Have you ever wondered what the number one predictor for high-achieving teams was? What about optimizing the brain’s most basic neurochemicals to live a happier life? Did you know that there are three main ingredients to create belonging in the work place, and anyone, irrespective of title can contribute to doing so? In our episode with Gail Markin, we’ll be answering these questions and more. I was totally blown away by the TED talk this amazing educator gave this past summer and want to share all the juicy learning with you! You can connect with her @markingail on twitter.
Gail Markin is a Middle School Counsellor and a District Support Teacher for Social Emotional Learning in Langley, British Columbia. Gail has a background in social work, family counselling and parent education. Gail is a member the BC School Centred Mental Health Coalition, Social Emotional Learning BC and the Langley School District Wellness Team. She is passionate about promoting and supporting mental health and wellness for all. Here is the talk that was given at a TEDx event using the TED conference format but independently organized by a local community. Learn more at https://www.ted.com/tedx
I often get asked how I manage to fit podcast-creation, online content conception, professional development planning, full-time teaching, mothering, and managing our house at the same time in a balanced way, and the truth is I DON’T!
I’ve learned recently that there is no such thing as work-life balance. The concept simply does not exist in real life!
My friend, speaker, edu phenom and best-selling author Jimmy Casas talks about adopting the mindset of life-fit, instead. We cannot balance everything important simultaneously. What we can do, however, is live an integrated, rich, lopsided, beautiful life.
One approach that has really helped me is using Time Blocks (Charlie Gilkey):
He suggests a more essentialist style by mixing and matching four blocks of time to structure the work of your day. I like this approach because instead of trying to spin all of the plates at one time, you can focus in on a few with an incredible amount of depth:
Focus blocks (90–120 mins blocks of creativity, inspiration and high-level focussed work)
Social blocks (90–120 mins blocks of connecting with people)
Admin blocks (30–60 mins blocks of lower-energy blocks of time)
Recovery (variable-length blocks for exercise, meditation and self-care).
Some days, you might focus more on one goal or interest, and that’s just fine.
Don’t make yourself crazy by trying to be all to all, all the time! Seek out wholeness by ping-ponging between your interests and being okay with the occasional messiness of it!
How can you invite a sense of life-fit into your life?
Have you ever wanted to know the secret to truly achieving success?
How to create rapport in less than one minute?
What about rethinking your personal brand-everyone has one (you can either be intentional about it or let someone else create it for you)?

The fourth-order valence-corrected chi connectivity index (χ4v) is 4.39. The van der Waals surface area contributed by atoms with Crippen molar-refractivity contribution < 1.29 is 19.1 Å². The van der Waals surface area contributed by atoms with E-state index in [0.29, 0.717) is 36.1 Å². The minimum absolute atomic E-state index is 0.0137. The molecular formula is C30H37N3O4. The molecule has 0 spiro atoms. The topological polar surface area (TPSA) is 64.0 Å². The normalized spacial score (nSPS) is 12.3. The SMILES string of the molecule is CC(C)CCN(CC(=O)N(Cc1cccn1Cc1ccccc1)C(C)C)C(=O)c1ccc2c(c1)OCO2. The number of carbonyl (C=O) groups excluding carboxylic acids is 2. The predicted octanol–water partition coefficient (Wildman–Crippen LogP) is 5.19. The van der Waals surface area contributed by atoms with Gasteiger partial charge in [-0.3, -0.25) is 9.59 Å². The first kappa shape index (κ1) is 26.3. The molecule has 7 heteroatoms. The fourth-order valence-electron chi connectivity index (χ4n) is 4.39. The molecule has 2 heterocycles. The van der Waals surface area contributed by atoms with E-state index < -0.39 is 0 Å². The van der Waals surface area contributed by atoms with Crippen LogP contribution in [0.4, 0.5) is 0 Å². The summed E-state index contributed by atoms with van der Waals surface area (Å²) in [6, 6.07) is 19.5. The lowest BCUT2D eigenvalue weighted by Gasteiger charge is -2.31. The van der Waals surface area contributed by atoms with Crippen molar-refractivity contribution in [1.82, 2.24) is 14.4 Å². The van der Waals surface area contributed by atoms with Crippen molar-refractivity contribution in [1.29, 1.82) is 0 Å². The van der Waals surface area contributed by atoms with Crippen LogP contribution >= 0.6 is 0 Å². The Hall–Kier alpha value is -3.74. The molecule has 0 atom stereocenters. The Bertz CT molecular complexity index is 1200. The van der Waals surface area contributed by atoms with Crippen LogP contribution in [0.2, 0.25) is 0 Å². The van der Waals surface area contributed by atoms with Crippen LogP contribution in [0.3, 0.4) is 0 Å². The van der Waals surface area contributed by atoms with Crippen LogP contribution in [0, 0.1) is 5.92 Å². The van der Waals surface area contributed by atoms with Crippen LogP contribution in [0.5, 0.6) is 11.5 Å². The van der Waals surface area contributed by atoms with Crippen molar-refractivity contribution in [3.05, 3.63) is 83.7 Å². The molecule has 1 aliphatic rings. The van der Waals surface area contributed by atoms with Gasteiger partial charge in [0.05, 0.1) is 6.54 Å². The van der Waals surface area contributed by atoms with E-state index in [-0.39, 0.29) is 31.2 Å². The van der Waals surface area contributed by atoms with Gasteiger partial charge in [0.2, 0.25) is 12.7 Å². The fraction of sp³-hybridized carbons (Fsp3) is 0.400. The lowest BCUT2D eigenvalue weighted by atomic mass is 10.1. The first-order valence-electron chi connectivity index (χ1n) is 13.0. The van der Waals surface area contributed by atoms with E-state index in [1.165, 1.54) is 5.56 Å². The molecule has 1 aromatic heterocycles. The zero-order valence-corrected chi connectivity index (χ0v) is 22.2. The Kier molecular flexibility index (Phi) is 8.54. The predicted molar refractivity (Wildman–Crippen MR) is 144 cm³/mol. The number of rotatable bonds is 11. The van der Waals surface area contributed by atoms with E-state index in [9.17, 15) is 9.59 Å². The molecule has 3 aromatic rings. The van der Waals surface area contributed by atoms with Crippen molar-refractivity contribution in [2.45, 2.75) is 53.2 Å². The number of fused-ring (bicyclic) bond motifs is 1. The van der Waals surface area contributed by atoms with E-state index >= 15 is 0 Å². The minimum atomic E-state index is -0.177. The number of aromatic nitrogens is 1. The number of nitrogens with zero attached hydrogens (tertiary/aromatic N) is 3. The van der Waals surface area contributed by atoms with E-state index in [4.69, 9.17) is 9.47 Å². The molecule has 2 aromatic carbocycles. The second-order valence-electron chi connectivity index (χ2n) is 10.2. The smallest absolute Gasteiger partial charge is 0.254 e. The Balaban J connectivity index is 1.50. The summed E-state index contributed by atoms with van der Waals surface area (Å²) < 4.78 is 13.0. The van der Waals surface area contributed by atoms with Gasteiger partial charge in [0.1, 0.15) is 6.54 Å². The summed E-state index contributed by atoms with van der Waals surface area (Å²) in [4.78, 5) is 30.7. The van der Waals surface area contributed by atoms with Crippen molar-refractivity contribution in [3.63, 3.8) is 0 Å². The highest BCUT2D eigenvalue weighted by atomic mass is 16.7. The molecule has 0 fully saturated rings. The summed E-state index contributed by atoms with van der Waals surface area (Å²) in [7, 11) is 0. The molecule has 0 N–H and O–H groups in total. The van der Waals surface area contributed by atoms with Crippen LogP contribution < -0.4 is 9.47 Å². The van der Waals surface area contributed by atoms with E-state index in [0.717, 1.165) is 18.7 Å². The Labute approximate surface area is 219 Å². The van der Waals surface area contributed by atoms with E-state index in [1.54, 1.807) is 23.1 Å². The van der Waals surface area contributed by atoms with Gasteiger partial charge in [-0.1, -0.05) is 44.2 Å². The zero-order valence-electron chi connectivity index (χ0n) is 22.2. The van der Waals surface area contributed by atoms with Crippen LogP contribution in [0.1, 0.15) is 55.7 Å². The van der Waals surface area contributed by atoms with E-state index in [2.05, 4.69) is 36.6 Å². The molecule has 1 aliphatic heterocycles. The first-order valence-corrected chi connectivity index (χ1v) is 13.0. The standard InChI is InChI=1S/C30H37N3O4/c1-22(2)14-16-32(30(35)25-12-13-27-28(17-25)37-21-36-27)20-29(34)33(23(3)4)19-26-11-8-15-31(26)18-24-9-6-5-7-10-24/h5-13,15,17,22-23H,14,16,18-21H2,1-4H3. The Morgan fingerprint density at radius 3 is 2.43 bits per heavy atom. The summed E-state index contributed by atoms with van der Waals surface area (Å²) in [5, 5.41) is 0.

What about how to guard against the destructive nature of perfectionism?
This episode with New York Times Bestselling author, speaker, and publisher Dave Burgess is a total game-changer because in our 40 minute conversation, he dropped so much knowledge that I took two pages of notes and I had to listen back to the recording just to squeeze it all out!
Get ready to be inspired! #TLAP #smallactbigimpact #kindsight101
It turns out that belonging is a greater predictor of life-expectancy, well-being, happiness, and fulfillment than heart health, poverty, smoking, or obesity.
We can all affect the environments in which we live through our actions, because of the contagiousness of our behaviour.
Due to our nature as community-seeking beings, we were wired to seek out belonging through our connections to others. The mirror neurons in our bodies are designed to help us react and mimic the behaviours of those around us so that we will belong more easily.
In an attempt to improve their organization in the aftermath of Hurricane Katrina, Louisiana-based Oschner Health System tried an out-of-the-box experiment. In his best-selling book “Before Happiness,” author Shawn Achor writes about the hospital’s decision to try to “raise levels of happiness first.” Oschner Health looked outside the usual medical literature and found a secret ingredient used by Ritz-Carlton hotels.
The 10/5 way “turns out to be the perfect example of how to transform an organization through positive inception. The 10/5 way involves just a few simple behavioral rules that all staff are trained to follow. If a guest walks by a Ritz employee within ten feet, the employee should make eye contact and smile. If that guest walks by within five feet, the employee should say, ‘Hello.'”
Despite initial skepticism, this deceptively simple technique “completely transformed the shared reality at the hospital. Not only did this improve patients’ satisfaction with care, it improved outcomes for the hospital,” Achor explained. He urges his readers to “try implementing the 10/5 way in your office or household.”
Just try it out. Look at someone in the eyes and give them a big smile. Chances are, they’ll smile right back at you. Our neuro-receptors release oxytocin (the love/belonging hormone) when someone smiles at us and when we smile. Smiling, because of our mirror neurons, has the power to change our brain chemistry. When we witness someone smiling or laughing, our brain responds as though we were laughing and smiling. So, just being around happy, joyous people can change the way we feel.
How can you contribute to your workplace, learning space, or community in such a way that you ignite a culture of belonging? What action can you take to help someone feel seen, heard, and valued, today?
When we embark on a new creative venture, what often begins as a feeling of excitement can quickly transform into overwhelm.
Too often, when we express ourselves through art, take creative risks, or engage in work that challenges the status quo, self-destructive voices audibly whisper two of the following shame-fuelled messages:
“You’re not good enough.”
“Who the hell do you think you are?”
Those two powerful messages can stop us in our tracks, preventing us from sharing our story or our art with those who desperately need to hear it.
Fear masquerades as perfectionism and procrastination.
It’s a blessing to remind fellow creatives of their inherent value to the world.
Your pain points.
No one sees the world quite like you.